…great frame and the ability to play on the line or to be flexed out. Has great length, he knows how to extend for the football, and he can use that to his advantage. He will fill out, add weight, and get stronger. Solid blocker, but can get better at the point of attack. More comfortable now flexed as a big wide receiver going out for passes.
While his highlights have a couple of decleaters amongst the various catches, there's nothing resembling technique in any of those blocks. He stands straight up, hits a guy half his size pretty hard, and goes Cato June on 'em. The most you can say about those blocks is that they display a want-to that Devin Funchess never really had. He does deposit a couple of defensive backs several yards downfield on screens.
Meanwhile reports on Eubanks's hands are mixed. It seems like he has good days and bad. There's the good report from ESPN above. 247 reported that he "needs to improve his catching ability and concentration" at the Opening regional he attended; Scout's eval declares his hands to be "solid" but lists "hands and concentration" as an area for improvement; Rivals said he had "consistent hands".
FWIW, his highlight film above has several incidents in which he lets the ball get into his body. Since he was a tight end without a ton of catches that film is probably 80%+ of the catches he made last year; I tend to side with the skeptics. Eubanks looks like a guy who's good at getting rebounds up high and pretty rough when the ball is in the dead center of his catching radius. I've just looked at a bunch of WR/TE Hudl video as these pieces come together gradually and it's clear Eubanks needs work in this department.
On the good side of the ledger, Eubanks just tweeted out an up-to-date weight of 235 pounds a few days ago. That puts him a year away from reasonable tight end size instead of the two a 215-pound guy (like, say, Ian Bunting) generally is. Also, Jay Harbaugh's evaluation of him mentions his ability in the classroom:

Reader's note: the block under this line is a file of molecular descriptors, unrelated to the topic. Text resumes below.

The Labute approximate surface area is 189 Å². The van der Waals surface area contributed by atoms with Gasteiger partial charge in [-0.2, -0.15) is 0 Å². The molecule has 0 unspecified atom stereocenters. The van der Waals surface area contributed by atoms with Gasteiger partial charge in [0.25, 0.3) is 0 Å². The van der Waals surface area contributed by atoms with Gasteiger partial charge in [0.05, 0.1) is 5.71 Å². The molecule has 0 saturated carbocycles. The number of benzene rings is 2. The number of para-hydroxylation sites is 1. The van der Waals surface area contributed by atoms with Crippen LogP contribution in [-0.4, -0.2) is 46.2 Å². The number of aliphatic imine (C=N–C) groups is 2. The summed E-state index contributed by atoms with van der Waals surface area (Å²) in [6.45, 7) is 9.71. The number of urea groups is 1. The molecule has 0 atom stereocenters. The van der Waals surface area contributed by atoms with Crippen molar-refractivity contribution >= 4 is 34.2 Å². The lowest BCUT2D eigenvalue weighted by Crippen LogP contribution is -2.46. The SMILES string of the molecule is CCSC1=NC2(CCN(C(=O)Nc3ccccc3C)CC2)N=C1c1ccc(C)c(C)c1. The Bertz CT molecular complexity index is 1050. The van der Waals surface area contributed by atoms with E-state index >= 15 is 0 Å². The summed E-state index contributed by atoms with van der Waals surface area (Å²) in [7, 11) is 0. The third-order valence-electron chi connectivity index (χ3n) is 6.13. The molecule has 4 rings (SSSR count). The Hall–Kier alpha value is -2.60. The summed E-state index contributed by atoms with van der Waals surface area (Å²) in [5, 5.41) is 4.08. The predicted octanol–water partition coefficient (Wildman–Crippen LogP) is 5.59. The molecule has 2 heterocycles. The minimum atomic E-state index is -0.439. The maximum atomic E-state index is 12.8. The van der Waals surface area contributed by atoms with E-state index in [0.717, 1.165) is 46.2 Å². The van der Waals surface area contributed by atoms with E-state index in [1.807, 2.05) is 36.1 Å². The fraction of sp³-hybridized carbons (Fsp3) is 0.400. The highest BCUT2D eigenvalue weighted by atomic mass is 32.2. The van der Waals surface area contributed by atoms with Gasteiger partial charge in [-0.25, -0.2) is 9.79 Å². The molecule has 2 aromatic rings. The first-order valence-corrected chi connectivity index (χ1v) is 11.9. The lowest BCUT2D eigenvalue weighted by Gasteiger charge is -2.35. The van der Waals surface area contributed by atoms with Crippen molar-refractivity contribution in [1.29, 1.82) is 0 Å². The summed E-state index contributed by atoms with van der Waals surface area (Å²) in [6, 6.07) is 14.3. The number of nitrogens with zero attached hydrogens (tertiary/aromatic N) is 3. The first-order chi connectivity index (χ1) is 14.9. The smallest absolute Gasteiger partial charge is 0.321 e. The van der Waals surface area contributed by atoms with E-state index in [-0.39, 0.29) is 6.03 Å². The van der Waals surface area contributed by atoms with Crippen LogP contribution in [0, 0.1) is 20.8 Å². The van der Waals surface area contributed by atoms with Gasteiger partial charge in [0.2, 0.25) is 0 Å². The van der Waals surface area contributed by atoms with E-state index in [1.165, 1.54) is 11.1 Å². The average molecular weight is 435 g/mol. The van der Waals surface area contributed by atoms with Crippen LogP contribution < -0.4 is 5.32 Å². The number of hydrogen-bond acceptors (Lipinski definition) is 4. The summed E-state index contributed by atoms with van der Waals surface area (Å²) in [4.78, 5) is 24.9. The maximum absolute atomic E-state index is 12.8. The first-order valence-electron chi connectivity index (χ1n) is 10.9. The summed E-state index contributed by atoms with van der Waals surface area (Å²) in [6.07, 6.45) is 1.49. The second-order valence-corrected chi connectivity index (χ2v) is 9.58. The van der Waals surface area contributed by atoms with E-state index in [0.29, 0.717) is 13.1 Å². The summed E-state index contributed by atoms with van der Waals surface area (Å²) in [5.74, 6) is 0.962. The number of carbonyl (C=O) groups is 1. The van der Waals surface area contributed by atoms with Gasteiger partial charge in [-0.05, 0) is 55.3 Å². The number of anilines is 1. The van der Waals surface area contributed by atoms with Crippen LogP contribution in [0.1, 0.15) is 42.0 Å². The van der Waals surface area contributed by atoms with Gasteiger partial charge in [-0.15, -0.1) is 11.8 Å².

Nick is a great young man, exceptional student and outstanding athlete. He is easy-going and fun to be around but when Nick hits the field he is a very tenacious competitor….elite speed and length as a receiver that will allow him to stretch the field in a way that defenses in this conference aren’t accustomed to seeing on a regular basis.
Day-to-day intelligence isn't necessarily football intelligence but it's a good start; it's worth noting that when he took his official he toured the engineering school. There are a few indicators he's going to be able to hack a Harbaugh offense, especially after a few years.
And it will be a few years. Eubanks will take some time and could be just about anything once he comes out the other end.
Etc.: At one point Alabama was his leader, at which point a 247 article said he's "a perfect fit for any team that likes to get the ball into the tight end's hands"… ie, not Alabama.
Why Devin Funchess? Eubanks is the same kind of raw athletic clay Funchess was, and is ranked in about the same area—he's maybe a little bit better regarded overall, but that's splitting hairs. Funchess, of course, was a tremendous receiver immediately but hated blocking; Michigan gave up on the tight end experiment and finally moved him out to WR as an upperclassman. Funchess had occasional struggles with his hands, something the Eubanks scouting reports do mention.
Eubanks is already reporting a weight equivalent to Funchess in the NFL and is not likely to end up a wide receiver for Harbaugh reasons. (One: he needs tight ends. Two: it's hard to imagine a Harbaugh-coached player going through the motions as transparently as Funchess did in his final season.) His end result could be the kind of tight end we saw from Funchess early in his career, except with blocking.
If you want an actual tight end, Jake Butt is the closest approximation in recent Michigan history if Eubanks's hands are actually top-notch.
Guru Reliability: High-minus. Little bit of a split in the rankings and some disagreement on his hands, though that may be an artifact of his apparent improvement over the past year. Otherwise the services agree on who he is. Healthy, relatively high-profile guy.
Variance: High. Boom or bust guy. Could end up a drop-prone guy who can't block a soul.
Ceiling: Very high. Could be 250-pound Devin Funchess with a mean streak.
General Excitement Level: High. If Eubanks does bust it's a shrug-worthy event for Michigan, which will have tight ends coming out their ears either way. If he hits, look out. Does have a backup plan at WR since Michigan hasn't taken an enormous dude in a minute—at least not one that's probably sticking on offense.
Projection: Redshirt. Michigan has a bucket of tight ends already and two classmates of Eubanks are drawing buzz that they'll get on the field. Post-redshirt it's a crowded depth chart indeed.
Eubanks's career could follow the path that Ian Bunting's is: a redshirt freshman year with scattered catches followed by a more serious apprentice season as a sophomore and a bunch of catches as one of the top tight ends as an upperclassman. Or he could evaporate, or he could be Jake Butt except fast.